Serbia Justice Functional Review

Internal Performance Assessment > ICT Management

Chapter Summary

  1. This Chapter focuses on the management of ICT,860 centering on ICT governance, funding, and support, and the degree to which case management systems give courts the functionality required to improve efficiency, achieve greater quality, and improve access in court operations.861
  2. The Serbian judicial system does not yet approach ICT as a tool for transformation. Responsibility for ICT is fragmented. An overall governance group representing primary justice institutions is needed to set ICT policies, prioritize reforms, and conduct long term planning across the judicial system. Without such coordination, ICT investments decisions will be taken on an ad hoc basis and continue to be donor-driven and supplier driven.
  3. ICT is under-funded and some basic needs are not being adequately addressed. Hardware is often old; internet connections are uneven across the territory; server capabilities are weak; and many courts lack adequate scanning facilities. ICT literacy is generally low across the judiciary, and basic computer training has not been provided for judges, prosecutors and court staff. Several courts have no ICT support staff, while others do not have enough staff, or have temporary or poorly trained ICT staff. ICT staff turnover is high, and developing in-house ICT capacity will be critical to effective operations and sustainability.
  4. The judiciary relies on a variety of unlinked ICT systems for case processing, case management, and document management. The main system used in Basic and Higher Courts (AVP) could readily produce greater functionality than it does currently. However, there has been no training on AVP since its rollout in 2010. Ongoing development has been limited, due to poor budgeting and lack of interest in evidence-based decision-making. New case management systems are being rolled out in different courts, and the process has been deeply fragmented. In many cases, courts continue to rely on hard copies that duplicate existing case management systems, and the systems have yet to instill changed behaviors.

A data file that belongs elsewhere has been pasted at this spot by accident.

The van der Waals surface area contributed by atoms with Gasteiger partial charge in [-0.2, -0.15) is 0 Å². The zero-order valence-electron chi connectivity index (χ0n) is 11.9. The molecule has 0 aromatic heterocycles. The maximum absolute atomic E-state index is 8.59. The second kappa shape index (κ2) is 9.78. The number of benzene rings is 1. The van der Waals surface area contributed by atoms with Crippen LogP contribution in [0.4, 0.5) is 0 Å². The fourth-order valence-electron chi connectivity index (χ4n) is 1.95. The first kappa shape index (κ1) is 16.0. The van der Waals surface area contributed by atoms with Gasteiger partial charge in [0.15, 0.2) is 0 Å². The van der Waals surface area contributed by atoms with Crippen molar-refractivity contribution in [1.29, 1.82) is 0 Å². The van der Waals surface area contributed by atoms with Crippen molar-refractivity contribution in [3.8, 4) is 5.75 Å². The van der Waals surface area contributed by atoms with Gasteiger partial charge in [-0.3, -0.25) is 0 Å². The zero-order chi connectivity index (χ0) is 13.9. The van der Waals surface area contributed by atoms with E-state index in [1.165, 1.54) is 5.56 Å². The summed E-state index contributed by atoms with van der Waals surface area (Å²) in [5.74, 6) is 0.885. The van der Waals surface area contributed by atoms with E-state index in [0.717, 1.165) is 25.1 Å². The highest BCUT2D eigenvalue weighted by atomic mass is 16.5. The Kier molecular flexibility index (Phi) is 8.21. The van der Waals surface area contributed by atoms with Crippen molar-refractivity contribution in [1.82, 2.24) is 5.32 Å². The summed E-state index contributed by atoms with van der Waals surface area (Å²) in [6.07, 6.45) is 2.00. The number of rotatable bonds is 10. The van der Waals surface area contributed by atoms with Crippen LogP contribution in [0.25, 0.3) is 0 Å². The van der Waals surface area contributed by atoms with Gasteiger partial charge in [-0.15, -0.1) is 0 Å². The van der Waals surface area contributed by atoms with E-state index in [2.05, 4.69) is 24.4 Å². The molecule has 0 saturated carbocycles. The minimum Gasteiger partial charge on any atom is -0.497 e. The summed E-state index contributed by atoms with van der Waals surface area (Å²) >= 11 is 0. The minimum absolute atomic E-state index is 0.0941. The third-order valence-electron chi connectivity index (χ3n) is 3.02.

5. Automated information exchange is extremely limited across the sector. The exchange of documents between lower and higher courts, between courts and PPOs, and between courts and external institutions (such as police and prisons) is entirely manual, resulting in significant inefficiencies, errors, and delays in case processing and delays in receiving funds owed to the court or other parties. Furthermore, ICT remains largely unexplored for sharing information on court practice, accessing services, or facilitating the exchange of documents with legal professionals.
  6. The judicial system is caught in a ‘vendor lock-in’, where excessive dependence on vendors has heightened costs and risks and undermined in-house capacity. Vendors are currently responsible for critical tasks throughout the judiciary, from development through to maintenance, and vendors own and control the data. Contracts favor the vendors, in large part because they were not subject to careful negotiation.
  7. ICT is ‘a tool (…) to improve the administration of justice, to facilitate the user’s access to the courts and to reinforce the safeguards laid down in Article 6 of the ECHR: access to justice, impartiality, independence of the judge, fairness and reasonable duration of proceedings.’ CCJE - November 9th, 2011
    Courts, PPOs and the Councils need meaningful, accurate, and timely statistics generated by the case management system to become more effective in managing overall system performance. In recent years, significant improvements have been made, particularly to case management systems, and the Serbian judiciary is now a relatively data-rich environment. Data quality varies but is sufficiently reliable to inform decision-making.862 Yet, data collection requires substantial manual effort, which is time-consuming, inefficient, and prone to errors.863 This negatively affects daily operations and inhibits the much-needed transition to evidence-based decision-making in the sector.